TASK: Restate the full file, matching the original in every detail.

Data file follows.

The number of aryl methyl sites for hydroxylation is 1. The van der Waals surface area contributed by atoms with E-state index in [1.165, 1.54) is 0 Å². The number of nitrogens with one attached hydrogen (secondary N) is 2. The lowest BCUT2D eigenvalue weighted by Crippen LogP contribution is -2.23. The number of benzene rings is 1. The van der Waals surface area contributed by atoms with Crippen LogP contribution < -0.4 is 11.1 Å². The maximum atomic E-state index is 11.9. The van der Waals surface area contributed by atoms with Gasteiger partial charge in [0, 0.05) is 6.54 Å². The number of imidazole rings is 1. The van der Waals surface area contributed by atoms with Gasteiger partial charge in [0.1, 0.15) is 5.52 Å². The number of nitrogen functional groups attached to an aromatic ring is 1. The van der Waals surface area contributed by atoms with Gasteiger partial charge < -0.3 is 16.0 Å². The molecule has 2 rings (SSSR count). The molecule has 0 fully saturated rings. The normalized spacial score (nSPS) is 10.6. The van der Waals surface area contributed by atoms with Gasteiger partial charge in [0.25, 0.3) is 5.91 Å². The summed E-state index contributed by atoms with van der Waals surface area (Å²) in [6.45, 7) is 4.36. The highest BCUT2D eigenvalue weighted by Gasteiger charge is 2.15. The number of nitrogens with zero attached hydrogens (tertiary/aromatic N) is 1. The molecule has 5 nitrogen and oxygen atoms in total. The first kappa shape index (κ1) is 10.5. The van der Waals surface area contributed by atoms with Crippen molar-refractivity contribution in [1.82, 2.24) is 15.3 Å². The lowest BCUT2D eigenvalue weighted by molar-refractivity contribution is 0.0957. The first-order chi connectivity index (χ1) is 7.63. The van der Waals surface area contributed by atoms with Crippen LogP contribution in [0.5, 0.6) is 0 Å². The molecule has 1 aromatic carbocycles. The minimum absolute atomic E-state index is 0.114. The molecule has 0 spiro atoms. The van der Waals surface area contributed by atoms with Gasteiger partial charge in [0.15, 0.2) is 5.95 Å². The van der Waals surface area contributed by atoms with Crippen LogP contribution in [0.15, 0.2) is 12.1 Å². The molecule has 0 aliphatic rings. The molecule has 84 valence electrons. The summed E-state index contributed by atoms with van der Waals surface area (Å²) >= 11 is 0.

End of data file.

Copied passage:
The number of aryl methyl sites for hydroxylation is 1. The van der Waals surface area contributed by atoms with E-state index in [1.165, 1.54) is 0 Å². The number of nitrogens with one attached hydrogen (secondary N) is 2. The lowest BCUT2D eigenvalue weighted by Crippen LogP contribution is -2.23. The number of benzene rings is 1. The van der Waals surface area contributed by atoms with Crippen LogP contribution < -0.4 is 11.1 Å². The maximum atomic E-state index is 11.9. The van der Waals surface area contributed by atoms with Gasteiger partial charge in [0, 0.05) is 6.54 Å². The number of imidazole rings is 1. The van der Waals surface area contributed by atoms with Gasteiger partial charge in [0.1, 0.15) is 5.52 Å². The number of nitrogen functional groups attached to an aromatic ring is 1. The van der Waals surface area contributed by atoms with Gasteiger partial charge < -0.3 is 16.0 Å². The molecule has 2 rings (SSSR count). The molecule has 0 fully saturated rings. The normalized spacial score (nSPS) is 10.6. The van der Waals surface area contributed by atoms with Gasteiger partial charge in [0.25, 0.3) is 5.91 Å². The summed E-state index contributed by atoms with van der Waals surface area (Å²) in [6.45, 7) is 4.36. The highest BCUT2D eigenvalue weighted by Gasteiger charge is 2.15. The number of nitrogens with zero attached hydrogens (tertiary/aromatic N) is 1. The molecule has 5 nitrogen and oxygen atoms in total. The first kappa shape index (κ1) is 10.5. The van der Waals surface area contributed by atoms with Crippen molar-refractivity contribution in [1.82, 2.24) is 15.3 Å². The lowest BCUT2D eigenvalue weighted by molar-refractivity contribution is 0.0957. The first-order chi connectivity index (χ1) is 7.63. The van der Waals surface area contributed by atoms with Crippen LogP contribution in [0.5, 0.6) is 0 Å². The molecule has 1 aromatic carbocycles. The minimum absolute atomic E-state index is 0.114. The molecule has 0 spiro atoms. The van der Waals surface area contributed by atoms with Gasteiger partial charge in [0.15, 0.2) is 5.95 Å². The van der Waals surface area contributed by atoms with Crippen LogP contribution in [0.15, 0.2) is 12.1 Å². The molecule has 0 aliphatic rings. The molecule has 84 valence electrons. The summed E-state index contributed by atoms with van der Waals surface area (Å²) >= 11 is 0.